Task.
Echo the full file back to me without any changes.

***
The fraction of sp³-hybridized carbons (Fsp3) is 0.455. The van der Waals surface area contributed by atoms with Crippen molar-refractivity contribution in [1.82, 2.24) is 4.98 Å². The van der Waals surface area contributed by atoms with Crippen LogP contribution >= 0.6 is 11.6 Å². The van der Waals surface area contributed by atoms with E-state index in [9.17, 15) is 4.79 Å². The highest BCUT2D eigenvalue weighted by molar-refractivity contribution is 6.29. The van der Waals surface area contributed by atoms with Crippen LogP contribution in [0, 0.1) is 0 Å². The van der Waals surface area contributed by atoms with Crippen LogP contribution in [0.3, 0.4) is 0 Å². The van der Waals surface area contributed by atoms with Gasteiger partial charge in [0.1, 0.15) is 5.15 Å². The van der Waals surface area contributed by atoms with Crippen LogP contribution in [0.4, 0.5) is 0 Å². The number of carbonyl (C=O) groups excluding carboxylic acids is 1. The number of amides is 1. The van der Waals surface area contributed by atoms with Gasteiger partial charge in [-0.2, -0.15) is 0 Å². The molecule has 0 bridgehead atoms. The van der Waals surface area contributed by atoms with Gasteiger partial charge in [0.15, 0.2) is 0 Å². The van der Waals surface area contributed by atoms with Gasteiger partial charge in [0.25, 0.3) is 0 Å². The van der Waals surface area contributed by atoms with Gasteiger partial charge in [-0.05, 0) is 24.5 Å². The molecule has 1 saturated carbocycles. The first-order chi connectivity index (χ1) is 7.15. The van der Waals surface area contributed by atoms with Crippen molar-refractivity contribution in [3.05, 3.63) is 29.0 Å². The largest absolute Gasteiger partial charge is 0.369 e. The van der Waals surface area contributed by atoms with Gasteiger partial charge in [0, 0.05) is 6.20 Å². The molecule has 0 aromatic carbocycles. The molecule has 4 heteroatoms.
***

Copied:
The fraction of sp³-hybridized carbons (Fsp3) is 0.455. The van der Waals surface area contributed by atoms with Crippen molar-refractivity contribution in [1.82, 2.24) is 4.98 Å². The van der Waals surface area contributed by atoms with Crippen LogP contribution >= 0.6 is 11.6 Å². The van der Waals surface area contributed by atoms with E-state index in [9.17, 15) is 4.79 Å². The highest BCUT2D eigenvalue weighted by molar-refractivity contribution is 6.29. The van der Waals surface area contributed by atoms with Crippen LogP contribution in [0, 0.1) is 0 Å². The van der Waals surface area contributed by atoms with Crippen LogP contribution in [0.3, 0.4) is 0 Å². The van der Waals surface area contributed by atoms with Gasteiger partial charge in [0.1, 0.15) is 5.15 Å². The van der Waals surface area contributed by atoms with Crippen LogP contribution in [0.4, 0.5) is 0 Å². The number of carbonyl (C=O) groups excluding carboxylic acids is 1. The number of amides is 1. The van der Waals surface area contributed by atoms with Gasteiger partial charge in [-0.2, -0.15) is 0 Å². The molecule has 0 bridgehead atoms. The van der Waals surface area contributed by atoms with Gasteiger partial charge in [0.15, 0.2) is 0 Å². The van der Waals surface area contributed by atoms with Gasteiger partial charge in [0.25, 0.3) is 0 Å². The van der Waals surface area contributed by atoms with Gasteiger partial charge in [-0.05, 0) is 24.5 Å². The molecule has 1 saturated carbocycles. The first-order chi connectivity index (χ1) is 7.15. The van der Waals surface area contributed by atoms with Crippen molar-refractivity contribution in [3.05, 3.63) is 29.0 Å². The largest absolute Gasteiger partial charge is 0.369 e. The van der Waals surface area contributed by atoms with Gasteiger partial charge in [0, 0.05) is 6.20 Å². The molecule has 0 aromatic carbocycles. The molecule has 4 heteroatoms.